First, you open the front door…
When you haven’t been in there before, the gym can be an overwhelming place. Even if you decide to lift some weights or have a go on the treadmill, you need to find out what program is right for you. As a general rule, teenagers need 60 minutes of physical activity a day to stay fit (along with a healthy diet). Not all of that needs to be in a gym, but it’s obviously a big help.
Think about why you want to train
There are many reasons to hit the gym. There’s bodybuildingfor aesthetics (getting a six-pack to impress the ladies/dudes/yourreflection). Powerlifting for raw strength. Crossfit for multidisciplinaryfunctional training (that means “a bit of everything”). Once you’ve worked outyour goal, start thinking about your training split. What, specificially, willyou focus on each day? Thiswebsite has some good examples, but if you want something to work from,consider a 3-4 days a week schedule liiiiiike:
Start small and build yourself up
Getting fit in the gym is a marathon, not a sprint. Ifyou’re just starting out, you need to start small and build your way up toharder workouts over time. Don’t think of it as a competition with yourmates/rivals – it’s more like a personal high score table where you get betterand better over time. It can be difficult to judge how much you should be doing,but there’s some good advice out there.
Starting Strength isa really great regime for beginners. It’s really straightforward andtime-efficient, so it’ll work around your study. Anotheralternative is 5/3/1, which is a bit more complicated.
Get some proper advice
There’s no shortage of people willing to tell you how to use the equipment, but that doesn’t mean they know what they’re talking about. Listen to some rando with a dirty towel and you can wind up seriously injuring yourself. Instead, you should listen to the professionals who are paid to show you the ropes. A lot of gyms have trainers who offer a few free sessions. Take advantage of this to set your goals. Get them to walk through the whole gym, showing you each machine, how to use it and use proper form. Spend your three or so sessions doing that, then work on a training plan.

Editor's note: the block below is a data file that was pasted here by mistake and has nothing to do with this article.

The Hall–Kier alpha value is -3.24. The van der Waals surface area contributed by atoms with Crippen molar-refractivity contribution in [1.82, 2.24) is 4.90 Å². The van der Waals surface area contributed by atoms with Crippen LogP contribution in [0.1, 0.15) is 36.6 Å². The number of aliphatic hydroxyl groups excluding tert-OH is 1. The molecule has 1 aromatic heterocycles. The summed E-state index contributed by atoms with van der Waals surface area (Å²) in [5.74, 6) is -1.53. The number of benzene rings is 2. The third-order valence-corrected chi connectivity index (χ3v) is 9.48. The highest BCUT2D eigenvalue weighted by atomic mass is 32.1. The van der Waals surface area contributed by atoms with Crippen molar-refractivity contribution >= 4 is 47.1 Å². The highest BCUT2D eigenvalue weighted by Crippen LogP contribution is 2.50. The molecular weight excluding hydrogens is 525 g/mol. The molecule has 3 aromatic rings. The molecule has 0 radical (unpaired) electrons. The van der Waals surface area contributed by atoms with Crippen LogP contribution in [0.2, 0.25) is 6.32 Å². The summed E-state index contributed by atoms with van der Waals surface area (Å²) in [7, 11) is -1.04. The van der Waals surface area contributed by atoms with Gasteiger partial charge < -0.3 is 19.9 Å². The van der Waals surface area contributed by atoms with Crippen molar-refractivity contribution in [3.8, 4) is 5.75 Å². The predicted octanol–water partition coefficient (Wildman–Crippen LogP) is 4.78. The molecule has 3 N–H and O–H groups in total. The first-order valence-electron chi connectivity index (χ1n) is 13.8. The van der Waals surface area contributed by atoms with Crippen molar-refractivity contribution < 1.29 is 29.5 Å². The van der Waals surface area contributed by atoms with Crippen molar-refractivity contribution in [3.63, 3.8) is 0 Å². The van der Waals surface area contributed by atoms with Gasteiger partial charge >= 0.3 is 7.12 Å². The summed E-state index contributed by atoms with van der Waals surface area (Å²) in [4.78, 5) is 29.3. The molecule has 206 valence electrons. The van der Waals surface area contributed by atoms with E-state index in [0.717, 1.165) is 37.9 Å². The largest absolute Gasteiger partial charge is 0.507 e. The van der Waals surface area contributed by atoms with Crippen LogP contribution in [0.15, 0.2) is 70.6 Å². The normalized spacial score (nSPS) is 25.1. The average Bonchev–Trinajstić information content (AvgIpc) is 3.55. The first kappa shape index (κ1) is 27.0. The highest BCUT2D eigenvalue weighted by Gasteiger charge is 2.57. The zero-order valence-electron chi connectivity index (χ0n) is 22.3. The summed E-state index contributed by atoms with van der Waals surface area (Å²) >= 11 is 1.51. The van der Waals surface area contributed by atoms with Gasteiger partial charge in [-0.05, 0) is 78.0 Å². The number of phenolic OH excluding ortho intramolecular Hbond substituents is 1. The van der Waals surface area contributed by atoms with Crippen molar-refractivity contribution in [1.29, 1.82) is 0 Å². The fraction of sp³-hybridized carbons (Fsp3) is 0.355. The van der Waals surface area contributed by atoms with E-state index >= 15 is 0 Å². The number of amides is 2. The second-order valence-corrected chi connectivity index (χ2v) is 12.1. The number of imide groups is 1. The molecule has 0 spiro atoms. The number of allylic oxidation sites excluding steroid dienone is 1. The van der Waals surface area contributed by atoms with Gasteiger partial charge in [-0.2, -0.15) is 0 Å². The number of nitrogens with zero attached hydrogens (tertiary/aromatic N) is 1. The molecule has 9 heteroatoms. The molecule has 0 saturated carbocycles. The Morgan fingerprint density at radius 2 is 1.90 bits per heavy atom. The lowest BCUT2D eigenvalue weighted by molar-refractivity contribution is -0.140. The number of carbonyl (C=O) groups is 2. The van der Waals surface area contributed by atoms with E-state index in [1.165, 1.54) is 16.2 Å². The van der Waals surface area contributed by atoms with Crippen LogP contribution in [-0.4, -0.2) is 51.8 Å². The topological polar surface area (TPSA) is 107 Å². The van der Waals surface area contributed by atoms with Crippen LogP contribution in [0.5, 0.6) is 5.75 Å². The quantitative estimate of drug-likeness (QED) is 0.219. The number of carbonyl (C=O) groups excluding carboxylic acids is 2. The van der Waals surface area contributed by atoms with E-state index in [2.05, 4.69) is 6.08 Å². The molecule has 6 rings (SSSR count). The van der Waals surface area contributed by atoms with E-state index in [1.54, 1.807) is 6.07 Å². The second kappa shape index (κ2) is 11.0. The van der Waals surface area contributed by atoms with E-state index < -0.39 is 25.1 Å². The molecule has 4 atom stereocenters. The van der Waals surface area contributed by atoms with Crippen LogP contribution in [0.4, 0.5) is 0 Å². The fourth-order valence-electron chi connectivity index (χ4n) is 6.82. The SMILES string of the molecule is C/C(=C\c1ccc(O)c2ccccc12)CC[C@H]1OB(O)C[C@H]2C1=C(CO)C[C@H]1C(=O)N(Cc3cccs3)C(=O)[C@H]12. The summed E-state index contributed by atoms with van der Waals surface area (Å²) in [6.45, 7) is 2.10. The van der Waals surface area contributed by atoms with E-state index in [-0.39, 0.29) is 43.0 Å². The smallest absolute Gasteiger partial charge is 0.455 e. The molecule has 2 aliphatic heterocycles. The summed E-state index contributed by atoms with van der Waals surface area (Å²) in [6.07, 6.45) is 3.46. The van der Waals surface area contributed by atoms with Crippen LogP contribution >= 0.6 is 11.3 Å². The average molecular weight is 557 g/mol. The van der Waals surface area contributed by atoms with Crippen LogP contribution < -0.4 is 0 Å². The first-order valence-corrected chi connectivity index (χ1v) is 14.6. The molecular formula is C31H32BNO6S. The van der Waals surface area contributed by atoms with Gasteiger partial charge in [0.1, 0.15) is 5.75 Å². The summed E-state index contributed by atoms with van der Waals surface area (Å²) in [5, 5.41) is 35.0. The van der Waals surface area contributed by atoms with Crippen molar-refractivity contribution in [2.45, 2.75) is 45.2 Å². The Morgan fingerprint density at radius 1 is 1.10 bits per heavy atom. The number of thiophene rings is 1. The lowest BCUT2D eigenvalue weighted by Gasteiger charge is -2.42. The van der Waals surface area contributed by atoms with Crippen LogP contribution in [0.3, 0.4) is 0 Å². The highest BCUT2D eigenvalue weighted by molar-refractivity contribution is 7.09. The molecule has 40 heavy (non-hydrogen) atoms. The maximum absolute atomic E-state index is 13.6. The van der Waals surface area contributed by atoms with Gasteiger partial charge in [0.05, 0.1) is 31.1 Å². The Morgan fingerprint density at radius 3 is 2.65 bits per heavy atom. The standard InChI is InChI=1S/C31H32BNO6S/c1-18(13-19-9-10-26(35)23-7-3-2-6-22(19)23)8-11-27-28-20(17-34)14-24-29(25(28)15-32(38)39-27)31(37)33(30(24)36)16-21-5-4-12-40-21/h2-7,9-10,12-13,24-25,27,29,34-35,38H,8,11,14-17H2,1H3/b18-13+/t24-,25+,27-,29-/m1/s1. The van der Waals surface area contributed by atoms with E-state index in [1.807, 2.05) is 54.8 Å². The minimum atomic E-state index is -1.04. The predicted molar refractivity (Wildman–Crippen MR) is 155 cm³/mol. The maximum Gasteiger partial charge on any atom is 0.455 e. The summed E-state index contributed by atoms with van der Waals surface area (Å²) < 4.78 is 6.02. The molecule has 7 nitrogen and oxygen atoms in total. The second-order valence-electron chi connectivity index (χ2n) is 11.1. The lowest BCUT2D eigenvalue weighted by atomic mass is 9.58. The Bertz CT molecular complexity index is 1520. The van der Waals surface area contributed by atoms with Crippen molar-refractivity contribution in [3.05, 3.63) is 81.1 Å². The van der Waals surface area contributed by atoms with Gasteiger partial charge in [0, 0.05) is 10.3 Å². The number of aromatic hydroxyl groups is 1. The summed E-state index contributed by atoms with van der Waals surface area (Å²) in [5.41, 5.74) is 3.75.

Don’t forget your warm-up
Before you do anything, you need to get your body ready tomove. Do some easy exercises and stretches to warm up your muscles, get yourjoints in flexible mode and protect against injury. It might feel like you’rewasting precious exercise time that could be spent doing harder work, butworking out without a warm-up is a bad idea. Foam rollersare really useful here, if you have one lying around.
Drink plenty of fluids
Not Coke or ice-coffees from the servo. Water is your best bet. Anyone who’s copped a massive migraine headache from skimping on liquids during a hardcore rowing machine session will tell you it’s no fun. You’re sweating out lots of fluids, and need to put them back into your body. (Not the same fluids. Disgusting.)
Put those supplements down!
Don’t waste money of tons of supplements. In the earlystages of training, you’ll be told you have to have protein shakes within 30 minutesof training, eat six meals a day and so on – but that’s all unnecessary advicewhen you begin. Honestly, a teenager doesn’t need them. Things like proteinpowders and creatine can be expensive, and you’re better off putting that moneytowards your gym membership. You really just need to eat more – but make sureyou’re eating good food, not junk.
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